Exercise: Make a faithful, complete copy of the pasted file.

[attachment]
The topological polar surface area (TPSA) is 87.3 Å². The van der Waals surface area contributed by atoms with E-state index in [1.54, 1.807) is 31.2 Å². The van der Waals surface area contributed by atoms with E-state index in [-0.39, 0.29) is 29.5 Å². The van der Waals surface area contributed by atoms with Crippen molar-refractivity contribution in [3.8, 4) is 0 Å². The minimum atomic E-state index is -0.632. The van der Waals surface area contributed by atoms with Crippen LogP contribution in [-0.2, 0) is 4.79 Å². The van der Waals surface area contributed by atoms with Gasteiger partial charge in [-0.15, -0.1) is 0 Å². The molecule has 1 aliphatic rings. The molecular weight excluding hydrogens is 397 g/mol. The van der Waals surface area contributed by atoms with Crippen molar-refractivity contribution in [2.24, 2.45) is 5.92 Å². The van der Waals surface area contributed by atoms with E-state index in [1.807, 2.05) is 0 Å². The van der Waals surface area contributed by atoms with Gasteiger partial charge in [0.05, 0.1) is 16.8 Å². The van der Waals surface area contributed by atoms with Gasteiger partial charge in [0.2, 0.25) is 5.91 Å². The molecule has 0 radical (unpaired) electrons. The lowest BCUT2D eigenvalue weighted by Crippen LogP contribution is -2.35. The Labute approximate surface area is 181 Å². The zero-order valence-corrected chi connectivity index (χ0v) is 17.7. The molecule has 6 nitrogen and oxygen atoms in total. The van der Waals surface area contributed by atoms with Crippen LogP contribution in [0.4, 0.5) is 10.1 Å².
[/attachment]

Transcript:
The topological polar surface area (TPSA) is 87.3 Å². The van der Waals surface area contributed by atoms with E-state index in [1.54, 1.807) is 31.2 Å². The van der Waals surface area contributed by atoms with E-state index in [-0.39, 0.29) is 29.5 Å². The van der Waals surface area contributed by atoms with Crippen molar-refractivity contribution in [3.8, 4) is 0 Å². The minimum atomic E-state index is -0.632. The van der Waals surface area contributed by atoms with Crippen LogP contribution in [-0.2, 0) is 4.79 Å². The van der Waals surface area contributed by atoms with Gasteiger partial charge in [-0.15, -0.1) is 0 Å². The molecule has 1 aliphatic rings. The molecular weight excluding hydrogens is 397 g/mol. The van der Waals surface area contributed by atoms with Crippen molar-refractivity contribution in [2.24, 2.45) is 5.92 Å². The van der Waals surface area contributed by atoms with E-state index in [1.807, 2.05) is 0 Å². The van der Waals surface area contributed by atoms with Gasteiger partial charge in [0.05, 0.1) is 16.8 Å². The van der Waals surface area contributed by atoms with Gasteiger partial charge in [0.2, 0.25) is 5.91 Å². The molecule has 0 radical (unpaired) electrons. The lowest BCUT2D eigenvalue weighted by Crippen LogP contribution is -2.35. The Labute approximate surface area is 181 Å². The zero-order valence-corrected chi connectivity index (χ0v) is 17.7. The molecule has 6 nitrogen and oxygen atoms in total. The van der Waals surface area contributed by atoms with Crippen LogP contribution in [0.4, 0.5) is 10.1 Å².